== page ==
On Memorial Day, where we are supposed to be thinking of those who gave their lives for their country, I tend to think of those whose lives were impacted by war in all the other possible ways besides being a soldier – being a victim, for instance, or refusing to participate, or finding a larger cause to dedicate themselves to. I guess there is an element of snobbery there, for which I apologize. But it՚s also a function of my background – my father was a Czech Jew who served in the British Army during WWII, and I came of age during the Vietnam era, which did not inspire much patriotic war fever. So like many vaguely leftish people, I am in the position of trying to love my country while hating the larger part of what it does.
But the day is about the people who sacrificed, not the cause they sacrificed for. I think of them enlisting, with enthusiasm or trepidation or a simple sense of duty. It՚s an alien experience for me, and I admit to a surprising touch of envy: to immerse yourself so totally in a collective cause must be liberating in a way. We all must serve something greater than ourselves; how convenient to have that need packaged up in an institution for you. Us draft-dodger types have to work hard to figure out what we are fighting for and how to fight for it, and most of our efforts are dissipated by lack of effective institutions. The war against war involved some real risk too, and I՚m glad those who died in that struggle have a memorial. But on this holiday, let us forget the sides, the countries, the causes, the enmities, and think about what binds together all those who have risked themselves to fight for something they believed in.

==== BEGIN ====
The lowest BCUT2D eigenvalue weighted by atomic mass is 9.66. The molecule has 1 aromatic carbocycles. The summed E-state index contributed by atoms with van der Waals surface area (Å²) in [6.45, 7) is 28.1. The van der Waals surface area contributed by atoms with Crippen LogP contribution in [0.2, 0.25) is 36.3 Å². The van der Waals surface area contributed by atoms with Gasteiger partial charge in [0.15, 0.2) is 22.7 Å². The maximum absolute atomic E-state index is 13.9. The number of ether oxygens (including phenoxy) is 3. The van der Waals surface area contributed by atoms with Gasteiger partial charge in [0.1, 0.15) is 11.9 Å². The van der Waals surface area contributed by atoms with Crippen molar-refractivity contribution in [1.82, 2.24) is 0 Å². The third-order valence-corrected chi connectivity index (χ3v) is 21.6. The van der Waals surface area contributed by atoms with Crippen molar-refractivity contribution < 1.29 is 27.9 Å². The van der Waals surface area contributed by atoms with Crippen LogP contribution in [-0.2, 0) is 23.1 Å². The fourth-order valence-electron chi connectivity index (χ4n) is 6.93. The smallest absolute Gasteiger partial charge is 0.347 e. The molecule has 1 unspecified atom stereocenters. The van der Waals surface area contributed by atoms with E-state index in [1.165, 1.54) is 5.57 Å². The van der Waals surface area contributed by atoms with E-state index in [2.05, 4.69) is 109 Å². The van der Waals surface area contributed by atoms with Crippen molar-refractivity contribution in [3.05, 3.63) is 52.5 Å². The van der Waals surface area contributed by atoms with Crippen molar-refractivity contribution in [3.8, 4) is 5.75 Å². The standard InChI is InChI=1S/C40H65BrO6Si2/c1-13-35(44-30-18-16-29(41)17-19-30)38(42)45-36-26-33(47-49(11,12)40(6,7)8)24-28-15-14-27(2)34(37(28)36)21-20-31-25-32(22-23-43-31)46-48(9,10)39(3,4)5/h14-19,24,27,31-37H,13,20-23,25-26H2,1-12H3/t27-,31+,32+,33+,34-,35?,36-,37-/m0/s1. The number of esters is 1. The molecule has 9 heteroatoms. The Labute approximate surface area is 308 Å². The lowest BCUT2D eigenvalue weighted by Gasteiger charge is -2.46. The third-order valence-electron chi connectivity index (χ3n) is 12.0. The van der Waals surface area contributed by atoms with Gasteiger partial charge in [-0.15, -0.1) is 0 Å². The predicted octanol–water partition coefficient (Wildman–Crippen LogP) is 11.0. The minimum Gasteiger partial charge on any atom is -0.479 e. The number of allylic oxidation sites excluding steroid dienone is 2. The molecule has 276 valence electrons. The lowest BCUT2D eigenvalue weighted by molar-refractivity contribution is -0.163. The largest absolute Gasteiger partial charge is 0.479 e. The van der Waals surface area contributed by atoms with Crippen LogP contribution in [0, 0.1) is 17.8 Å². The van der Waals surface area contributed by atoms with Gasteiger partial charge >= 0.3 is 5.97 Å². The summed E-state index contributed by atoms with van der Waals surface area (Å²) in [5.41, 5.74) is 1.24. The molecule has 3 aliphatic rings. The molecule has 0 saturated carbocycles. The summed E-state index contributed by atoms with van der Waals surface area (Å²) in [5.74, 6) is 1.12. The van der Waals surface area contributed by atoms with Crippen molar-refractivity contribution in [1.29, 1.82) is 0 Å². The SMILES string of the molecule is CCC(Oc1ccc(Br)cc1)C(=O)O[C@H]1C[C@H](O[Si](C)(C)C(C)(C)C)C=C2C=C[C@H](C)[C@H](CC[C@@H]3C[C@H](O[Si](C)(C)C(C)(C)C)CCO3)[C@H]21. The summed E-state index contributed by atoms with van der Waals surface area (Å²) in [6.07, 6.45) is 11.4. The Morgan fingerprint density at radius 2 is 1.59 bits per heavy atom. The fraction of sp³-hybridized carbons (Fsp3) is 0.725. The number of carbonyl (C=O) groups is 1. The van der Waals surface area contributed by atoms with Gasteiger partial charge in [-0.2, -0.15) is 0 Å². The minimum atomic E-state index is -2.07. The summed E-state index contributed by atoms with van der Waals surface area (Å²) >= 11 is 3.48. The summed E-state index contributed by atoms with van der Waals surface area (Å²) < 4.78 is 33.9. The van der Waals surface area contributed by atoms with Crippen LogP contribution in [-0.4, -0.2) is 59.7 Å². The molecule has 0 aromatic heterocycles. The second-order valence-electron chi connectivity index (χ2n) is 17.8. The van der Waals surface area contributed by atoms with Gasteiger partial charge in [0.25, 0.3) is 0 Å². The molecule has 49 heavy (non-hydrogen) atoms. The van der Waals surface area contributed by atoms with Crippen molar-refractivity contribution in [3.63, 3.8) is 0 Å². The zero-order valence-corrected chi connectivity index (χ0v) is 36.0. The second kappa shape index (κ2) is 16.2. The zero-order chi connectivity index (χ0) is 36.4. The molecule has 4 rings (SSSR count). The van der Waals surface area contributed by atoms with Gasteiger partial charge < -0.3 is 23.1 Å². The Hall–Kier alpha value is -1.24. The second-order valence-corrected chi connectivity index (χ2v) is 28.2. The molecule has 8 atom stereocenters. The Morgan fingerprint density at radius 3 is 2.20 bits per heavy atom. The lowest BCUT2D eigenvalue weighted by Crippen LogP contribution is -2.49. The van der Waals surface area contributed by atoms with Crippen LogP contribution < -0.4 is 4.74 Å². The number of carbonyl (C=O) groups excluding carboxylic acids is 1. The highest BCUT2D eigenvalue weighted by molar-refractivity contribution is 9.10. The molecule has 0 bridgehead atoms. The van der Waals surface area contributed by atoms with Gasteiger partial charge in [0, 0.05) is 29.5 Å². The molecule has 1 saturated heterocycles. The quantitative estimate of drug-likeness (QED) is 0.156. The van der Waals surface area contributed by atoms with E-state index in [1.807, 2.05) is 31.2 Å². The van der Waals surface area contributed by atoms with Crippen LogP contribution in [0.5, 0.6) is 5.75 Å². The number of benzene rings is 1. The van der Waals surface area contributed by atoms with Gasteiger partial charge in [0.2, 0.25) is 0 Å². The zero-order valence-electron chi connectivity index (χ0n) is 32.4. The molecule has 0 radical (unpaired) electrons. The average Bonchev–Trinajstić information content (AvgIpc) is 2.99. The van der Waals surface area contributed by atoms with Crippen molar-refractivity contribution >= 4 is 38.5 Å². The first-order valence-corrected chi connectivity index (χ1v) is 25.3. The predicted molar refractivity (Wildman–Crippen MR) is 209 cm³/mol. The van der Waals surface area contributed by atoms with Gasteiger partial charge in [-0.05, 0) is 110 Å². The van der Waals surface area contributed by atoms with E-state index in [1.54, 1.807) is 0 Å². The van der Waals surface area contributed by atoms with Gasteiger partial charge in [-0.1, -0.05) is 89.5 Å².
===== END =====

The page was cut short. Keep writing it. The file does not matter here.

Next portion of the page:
Some of those beliefs may have been wrong, stupid, or evil, but I give the grunts the benefit of the doubt: they may have enlisted in a bad cause for good reasons. Finding yourself betrayed by your own bad judgement is one of the risks of war.